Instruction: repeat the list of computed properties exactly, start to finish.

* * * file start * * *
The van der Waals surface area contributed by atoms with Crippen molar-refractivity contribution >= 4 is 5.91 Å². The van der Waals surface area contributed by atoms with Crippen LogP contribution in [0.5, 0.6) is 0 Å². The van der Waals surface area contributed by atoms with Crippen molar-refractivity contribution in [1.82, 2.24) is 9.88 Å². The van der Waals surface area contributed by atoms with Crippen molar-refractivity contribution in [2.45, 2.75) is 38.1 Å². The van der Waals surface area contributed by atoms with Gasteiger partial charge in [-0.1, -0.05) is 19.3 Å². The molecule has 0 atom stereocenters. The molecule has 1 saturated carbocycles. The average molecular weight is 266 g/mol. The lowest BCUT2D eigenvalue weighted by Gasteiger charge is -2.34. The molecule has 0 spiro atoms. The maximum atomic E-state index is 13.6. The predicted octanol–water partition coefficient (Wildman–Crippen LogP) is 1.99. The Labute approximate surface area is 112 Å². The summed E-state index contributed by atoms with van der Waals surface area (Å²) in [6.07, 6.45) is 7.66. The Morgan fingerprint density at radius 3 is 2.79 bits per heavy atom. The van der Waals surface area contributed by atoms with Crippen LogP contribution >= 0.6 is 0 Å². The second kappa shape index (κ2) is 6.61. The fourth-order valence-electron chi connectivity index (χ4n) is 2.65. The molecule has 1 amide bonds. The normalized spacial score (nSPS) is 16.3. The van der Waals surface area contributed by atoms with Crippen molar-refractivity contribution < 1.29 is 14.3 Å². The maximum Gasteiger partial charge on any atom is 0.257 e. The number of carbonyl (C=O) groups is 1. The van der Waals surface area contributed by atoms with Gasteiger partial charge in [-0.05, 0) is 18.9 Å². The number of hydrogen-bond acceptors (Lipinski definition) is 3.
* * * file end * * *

The van der Waals surface area contributed by atoms with Crippen molar-refractivity contribution >= 4 is 5.91 Å². The van der Waals surface area contributed by atoms with Crippen LogP contribution in [0.5, 0.6) is 0 Å². The van der Waals surface area contributed by atoms with Crippen molar-refractivity contribution in [1.82, 2.24) is 9.88 Å². The van der Waals surface area contributed by atoms with Crippen molar-refractivity contribution in [2.45, 2.75) is 38.1 Å². The van der Waals surface area contributed by atoms with Gasteiger partial charge in [-0.1, -0.05) is 19.3 Å². The molecule has 0 atom stereocenters. The molecule has 1 saturated carbocycles. The average molecular weight is 266 g/mol. The lowest BCUT2D eigenvalue weighted by Gasteiger charge is -2.34. The molecule has 0 spiro atoms. The maximum atomic E-state index is 13.6. The predicted octanol–water partition coefficient (Wildman–Crippen LogP) is 1.99. The Labute approximate surface area is 112 Å². The summed E-state index contributed by atoms with van der Waals surface area (Å²) in [6.07, 6.45) is 7.66. The Morgan fingerprint density at radius 3 is 2.79 bits per heavy atom. The van der Waals surface area contributed by atoms with Crippen LogP contribution >= 0.6 is 0 Å². The second kappa shape index (κ2) is 6.61. The fourth-order valence-electron chi connectivity index (χ4n) is 2.65. The molecule has 1 amide bonds. The normalized spacial score (nSPS) is 16.3. The van der Waals surface area contributed by atoms with Crippen molar-refractivity contribution < 1.29 is 14.3 Å². The maximum Gasteiger partial charge on any atom is 0.257 e. The number of carbonyl (C=O) groups is 1. The van der Waals surface area contributed by atoms with Gasteiger partial charge in [-0.05, 0) is 18.9 Å². The number of hydrogen-bond acceptors (Lipinski definition) is 3.